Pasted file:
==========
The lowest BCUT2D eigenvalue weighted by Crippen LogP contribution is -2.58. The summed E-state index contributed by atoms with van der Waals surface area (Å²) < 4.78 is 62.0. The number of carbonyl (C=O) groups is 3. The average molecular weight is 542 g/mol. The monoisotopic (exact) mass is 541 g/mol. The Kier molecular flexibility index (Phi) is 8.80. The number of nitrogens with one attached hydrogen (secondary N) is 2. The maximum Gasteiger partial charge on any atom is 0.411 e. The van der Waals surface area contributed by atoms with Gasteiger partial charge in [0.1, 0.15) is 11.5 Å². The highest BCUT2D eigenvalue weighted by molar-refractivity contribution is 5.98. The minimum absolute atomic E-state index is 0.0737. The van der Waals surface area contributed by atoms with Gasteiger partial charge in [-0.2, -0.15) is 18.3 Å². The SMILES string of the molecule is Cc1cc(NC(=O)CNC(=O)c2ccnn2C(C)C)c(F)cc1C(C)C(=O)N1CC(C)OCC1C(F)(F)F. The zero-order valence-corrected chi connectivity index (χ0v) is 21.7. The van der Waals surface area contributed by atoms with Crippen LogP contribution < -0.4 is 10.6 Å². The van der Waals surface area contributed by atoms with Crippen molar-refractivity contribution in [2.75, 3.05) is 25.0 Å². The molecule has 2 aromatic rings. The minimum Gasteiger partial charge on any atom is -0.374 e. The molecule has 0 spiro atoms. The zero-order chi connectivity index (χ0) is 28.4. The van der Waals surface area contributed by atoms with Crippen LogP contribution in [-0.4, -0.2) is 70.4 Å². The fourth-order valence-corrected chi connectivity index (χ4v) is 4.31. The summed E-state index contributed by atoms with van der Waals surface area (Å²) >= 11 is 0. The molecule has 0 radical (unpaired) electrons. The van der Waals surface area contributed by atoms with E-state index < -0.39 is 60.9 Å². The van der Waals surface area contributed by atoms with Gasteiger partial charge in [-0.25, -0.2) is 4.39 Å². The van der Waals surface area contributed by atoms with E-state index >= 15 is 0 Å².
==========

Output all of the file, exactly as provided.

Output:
The lowest BCUT2D eigenvalue weighted by Crippen LogP contribution is -2.58. The summed E-state index contributed by atoms with van der Waals surface area (Å²) < 4.78 is 62.0. The number of carbonyl (C=O) groups is 3. The average molecular weight is 542 g/mol. The monoisotopic (exact) mass is 541 g/mol. The Kier molecular flexibility index (Phi) is 8.80. The number of nitrogens with one attached hydrogen (secondary N) is 2. The maximum Gasteiger partial charge on any atom is 0.411 e. The van der Waals surface area contributed by atoms with Gasteiger partial charge in [0.1, 0.15) is 11.5 Å². The highest BCUT2D eigenvalue weighted by molar-refractivity contribution is 5.98. The minimum absolute atomic E-state index is 0.0737. The van der Waals surface area contributed by atoms with Gasteiger partial charge in [-0.2, -0.15) is 18.3 Å². The SMILES string of the molecule is Cc1cc(NC(=O)CNC(=O)c2ccnn2C(C)C)c(F)cc1C(C)C(=O)N1CC(C)OCC1C(F)(F)F. The zero-order valence-corrected chi connectivity index (χ0v) is 21.7. The van der Waals surface area contributed by atoms with Crippen LogP contribution < -0.4 is 10.6 Å². The van der Waals surface area contributed by atoms with Crippen molar-refractivity contribution in [2.75, 3.05) is 25.0 Å². The molecule has 2 aromatic rings. The minimum Gasteiger partial charge on any atom is -0.374 e. The molecule has 0 spiro atoms. The zero-order chi connectivity index (χ0) is 28.4. The van der Waals surface area contributed by atoms with Crippen LogP contribution in [-0.4, -0.2) is 70.4 Å². The fourth-order valence-corrected chi connectivity index (χ4v) is 4.31. The summed E-state index contributed by atoms with van der Waals surface area (Å²) >= 11 is 0. The molecule has 0 radical (unpaired) electrons. The van der Waals surface area contributed by atoms with E-state index < -0.39 is 60.9 Å². The van der Waals surface area contributed by atoms with Gasteiger partial charge in [-0.25, -0.2) is 4.39 Å². The van der Waals surface area contributed by atoms with E-state index >= 15 is 0 Å².